Theory of Price Gaps

What is a ‘Gap’ in technical analysis?

A gap is an area on a price chart in which there were no trades. It is easy to see gaps if you take candle stick charts. Let us try to understand gaps in another way. The fluctuations in stock prices are coherent in nature. That means that the price rises or falls gradually.  Thus, in rising scrip, if on one day the low was Rs 100 and the high was Rs 135, on the next day the low would be Rs 130 and the high Rs 140. Here, the low for the next day falls within the high-low range of the previous day. But suppose for the second day, the low was Rs 145 and the high Rs 150. Then, the low for the next day has fallen above the previous day High-Low range, or it was higher than the previous day’s high. So, when one draws bar charts showing High-Lows every day, there would be a discontinuity, termed as a ‘Gap’ in technical theory. An interesting feature of Price gaps is that it gets filled within a short amount of time. That is, the price would come back to fill the price gap of Rs 140 – Rs145, where there was no trade in the previous days.

In simple terms-a gap occurs when the current bar opens above the high or below the low of the previous bar. On a price chart, a space appears between the bars indicating the gap.

Types of price gaps

Gaps can be subdivided into four basic categories:

  • Common Gaps
  • Breakaway Gaps
  • Runaway Gaps and
  • Exhaustion Gaps.

Common gaps:

Common gaps are ‘common’ and ‘uneventful’. If a Gap is formed when the markets are moving in a narrow range, it is called a Common Gap.

Breakaway Gaps:

A “breakaway” gap ends a consolidation pattern and happens as prices break out. Often, they would be accompanied by huge volumes. Break-out Gaps are generally not filled for a long time, i.e. in the case of an uptrend, the price does not fall back to wipe off the gains. They may be filled as and when the prices retrace after a substantial up move. If the breakout happens to be a downtrend, the prices may not rise soon to wipe off the loss.

Runaway Gaps:

Runaway gaps are best described as gaps that are caused by increased interest in the stock. For runaway gaps to the upside, it usually represents traders who did not get in during the initial move of the up trend and while waiting for a retracement in price, decided it was not going to happen. Increased buying interest happens all of a sudden, and the price gaps above the previous day’s close. This type of runaway gap represents an almost panic state in traders. Also, a good uptrend can have runaway gaps caused by significant news events that cause new interest in the stock. Runaway gaps can also happen in downtrends. This usually represents increased liquidation of that stock by traders and buyers who are standing on the sidelines. These can become very serious as those who are holding onto the stock will eventually panic and sell – but sell to whom? The price has to continue to drop and gap down to find buyers. So, in either case, runaway gaps form as a result of panic trading.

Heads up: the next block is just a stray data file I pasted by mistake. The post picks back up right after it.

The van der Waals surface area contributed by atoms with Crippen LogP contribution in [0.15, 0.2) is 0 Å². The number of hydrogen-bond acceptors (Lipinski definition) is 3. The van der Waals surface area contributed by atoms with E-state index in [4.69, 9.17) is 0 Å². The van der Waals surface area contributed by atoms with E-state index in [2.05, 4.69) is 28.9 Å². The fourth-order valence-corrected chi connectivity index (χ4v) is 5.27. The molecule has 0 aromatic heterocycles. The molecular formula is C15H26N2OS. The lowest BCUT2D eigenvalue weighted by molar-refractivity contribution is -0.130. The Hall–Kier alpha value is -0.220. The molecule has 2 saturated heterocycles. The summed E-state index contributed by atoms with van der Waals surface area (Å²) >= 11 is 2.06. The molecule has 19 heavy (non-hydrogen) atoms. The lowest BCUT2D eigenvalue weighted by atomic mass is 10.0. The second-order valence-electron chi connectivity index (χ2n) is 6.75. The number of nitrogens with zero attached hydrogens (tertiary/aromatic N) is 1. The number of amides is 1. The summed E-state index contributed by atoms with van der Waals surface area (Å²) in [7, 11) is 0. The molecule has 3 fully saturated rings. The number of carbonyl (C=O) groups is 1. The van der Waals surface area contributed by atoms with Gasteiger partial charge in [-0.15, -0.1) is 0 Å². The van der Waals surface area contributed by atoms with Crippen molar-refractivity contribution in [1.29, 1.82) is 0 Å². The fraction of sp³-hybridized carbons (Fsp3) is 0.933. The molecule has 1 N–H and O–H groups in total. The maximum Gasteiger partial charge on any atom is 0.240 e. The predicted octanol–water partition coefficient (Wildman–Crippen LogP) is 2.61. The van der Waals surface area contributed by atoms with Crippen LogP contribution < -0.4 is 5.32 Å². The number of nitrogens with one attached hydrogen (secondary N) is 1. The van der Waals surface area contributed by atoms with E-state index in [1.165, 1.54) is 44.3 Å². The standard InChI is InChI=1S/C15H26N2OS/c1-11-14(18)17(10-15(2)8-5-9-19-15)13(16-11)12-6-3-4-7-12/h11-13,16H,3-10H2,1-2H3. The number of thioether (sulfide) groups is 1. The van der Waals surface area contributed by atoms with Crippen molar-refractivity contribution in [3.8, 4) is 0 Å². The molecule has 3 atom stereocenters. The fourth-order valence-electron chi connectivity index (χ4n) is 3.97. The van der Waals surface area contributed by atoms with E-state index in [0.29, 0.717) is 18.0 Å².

Exhaustion Gap:

An “exhaustion” gap occurs at the end of a price move. If there have been two or more gaps before it, then this kind of gap should be regarded very skeptically. A genuine “exhaustion” gap is filled within a few days to a week. It is generally not easy to distinguish between the Runaway and Exhaustion Gaps. Experience in reading charts will help in due course. The best clue available is that Exhaustion Gaps are not the first Gaps in the chart, i.e. they follow the Runaway Gaps and usually occur when the runaway Gap is nearing completion. Exhaustion Gaps do not indicate whether the trend will reverse, they only call for a halt in the price movement.
This completes our discussion on gaps. I hope it has filled in some gaps in your trading knowledge. Here are some additional hints :-

  • A gap has relevance only to a daily or short term trader.
  • On spotting a gap in a daily chart, immediately question yourself as to which of the four kinds of gaps it is.
  • Generally, short-term trades should be in the direction of the gap. The larger the gap and the stronger the volume, the more likely it is prices will continue to trend in that direction.
  • A “breakaway” gap provides an immediate buy point, particularly when it is confirmed by heavy volume.
  • The third upside gap raises the possibility of an “exhaustion” gap. Traders should look for the gap to be filled in approximately one trading week. If the gap is filled and selling pressure persists, then that issue should be shorted. If the gap is the third one to the downside, then traders should be alert for a buy signal.
  • Gaps are powerful signals to make profits if used intelligently. They should not be acted on in isolation. View the gap within the context of the other technical results.

You may like these posts:

  1. Types of Charts
  2. Continuing patterns 1 : Flag & Pennant
  3. Support and Resistance

1 Response to “Theory of Price Gaps”


September 21, 2011 at 1:33 am

Thank God! Soomene with brains speaks!

Leave a Comment